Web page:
In June 1775, he was Congress’s undisputed choice as commander in chief of the Continental forces.8 In May 1787, Washington headed the Virginia delegation to the Constitutional Convention in Philadelphia and was elected presiding officer. His presence added importance to the proceedings, and although he made few direct contributions, he generally supported the advocates for a strong central government. After the new Constitution was submitted to the states for ratification and became legally effective, he was unanimously elected president in 1789.9 Washington was reelected president in 1792, and might have been president a third term, but he refused to run again. In March 1797, when Washington left office, the country’s financial system was well established and the Indian threat east of the Mississippi River had been largely eliminated. His vice-president, John Adams, succeeded him.10 On December 12, 1799, Washington rode over his farms for about five hours.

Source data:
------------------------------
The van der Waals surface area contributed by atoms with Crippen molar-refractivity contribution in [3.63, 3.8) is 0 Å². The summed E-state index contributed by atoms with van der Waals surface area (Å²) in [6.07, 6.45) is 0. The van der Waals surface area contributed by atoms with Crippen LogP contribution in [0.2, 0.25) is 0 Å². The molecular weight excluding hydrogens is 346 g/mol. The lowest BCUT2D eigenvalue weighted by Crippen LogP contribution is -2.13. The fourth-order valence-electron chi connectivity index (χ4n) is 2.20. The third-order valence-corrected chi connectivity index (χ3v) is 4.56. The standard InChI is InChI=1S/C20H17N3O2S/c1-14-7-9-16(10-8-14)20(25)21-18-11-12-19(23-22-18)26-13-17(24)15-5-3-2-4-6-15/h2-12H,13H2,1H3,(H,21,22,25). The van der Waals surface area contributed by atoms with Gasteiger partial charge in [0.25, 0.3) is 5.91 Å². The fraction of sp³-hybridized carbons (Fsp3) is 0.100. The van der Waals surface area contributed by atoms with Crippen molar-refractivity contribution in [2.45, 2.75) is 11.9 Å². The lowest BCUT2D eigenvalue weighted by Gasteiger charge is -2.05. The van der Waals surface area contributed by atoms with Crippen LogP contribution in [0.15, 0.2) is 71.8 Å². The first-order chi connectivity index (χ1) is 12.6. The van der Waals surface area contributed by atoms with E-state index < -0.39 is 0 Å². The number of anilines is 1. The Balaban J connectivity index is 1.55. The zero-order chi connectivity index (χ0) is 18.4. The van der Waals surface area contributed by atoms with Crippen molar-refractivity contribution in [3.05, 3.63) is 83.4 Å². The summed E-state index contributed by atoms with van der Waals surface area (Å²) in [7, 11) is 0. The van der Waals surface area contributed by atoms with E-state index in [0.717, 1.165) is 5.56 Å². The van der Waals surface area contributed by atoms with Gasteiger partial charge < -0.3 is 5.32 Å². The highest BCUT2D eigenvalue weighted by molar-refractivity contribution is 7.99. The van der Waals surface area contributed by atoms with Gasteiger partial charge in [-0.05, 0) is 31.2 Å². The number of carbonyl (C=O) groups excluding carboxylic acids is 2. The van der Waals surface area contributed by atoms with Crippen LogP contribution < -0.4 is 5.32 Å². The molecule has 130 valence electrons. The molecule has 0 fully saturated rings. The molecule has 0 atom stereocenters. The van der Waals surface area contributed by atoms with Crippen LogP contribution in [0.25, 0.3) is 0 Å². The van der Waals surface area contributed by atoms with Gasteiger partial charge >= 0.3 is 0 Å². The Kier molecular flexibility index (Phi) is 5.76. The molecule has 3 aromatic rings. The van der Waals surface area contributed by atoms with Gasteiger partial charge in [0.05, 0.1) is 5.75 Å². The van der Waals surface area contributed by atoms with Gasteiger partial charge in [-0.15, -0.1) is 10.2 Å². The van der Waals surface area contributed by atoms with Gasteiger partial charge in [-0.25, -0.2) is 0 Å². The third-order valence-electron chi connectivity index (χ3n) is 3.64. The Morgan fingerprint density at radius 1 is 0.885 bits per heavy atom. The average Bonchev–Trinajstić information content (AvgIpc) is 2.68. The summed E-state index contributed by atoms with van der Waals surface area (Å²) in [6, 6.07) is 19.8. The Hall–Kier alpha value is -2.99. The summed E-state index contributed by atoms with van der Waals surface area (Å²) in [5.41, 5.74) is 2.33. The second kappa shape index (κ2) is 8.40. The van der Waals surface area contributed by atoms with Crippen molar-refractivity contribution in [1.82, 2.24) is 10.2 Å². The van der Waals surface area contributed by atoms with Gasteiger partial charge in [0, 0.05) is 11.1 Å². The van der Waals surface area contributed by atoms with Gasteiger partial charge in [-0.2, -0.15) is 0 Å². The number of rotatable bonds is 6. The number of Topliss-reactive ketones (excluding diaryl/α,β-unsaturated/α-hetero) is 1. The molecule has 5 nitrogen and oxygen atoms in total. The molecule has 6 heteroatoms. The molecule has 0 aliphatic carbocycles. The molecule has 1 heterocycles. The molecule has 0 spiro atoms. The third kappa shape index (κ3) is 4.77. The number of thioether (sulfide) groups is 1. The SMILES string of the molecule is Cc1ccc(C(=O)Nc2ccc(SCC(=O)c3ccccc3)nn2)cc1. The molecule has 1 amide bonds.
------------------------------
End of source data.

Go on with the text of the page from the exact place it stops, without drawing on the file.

It was snowing when he started, and later changed to hail and rain. Without changing his wet clothes on his return, he sat down for dinner. The next day he complained of a sore throat. During the night of the 13th he became seriously ill, but he would not disturb the household or allow Mrs. Washington to get up for fear she would catch cold. He grew weaker the next day, and died late that night, on Saturday, December 14, 1799.
Washington was America’s “father” in many ways. He was commander in chief of the American forces in the American Revolution, chairman of the convention that wrote the United States constitution, and the first president. He led the men who turned America from an English colony into a self-governing nation. His ideals of liberty and democracy set a standard for future presidents and for the whole country.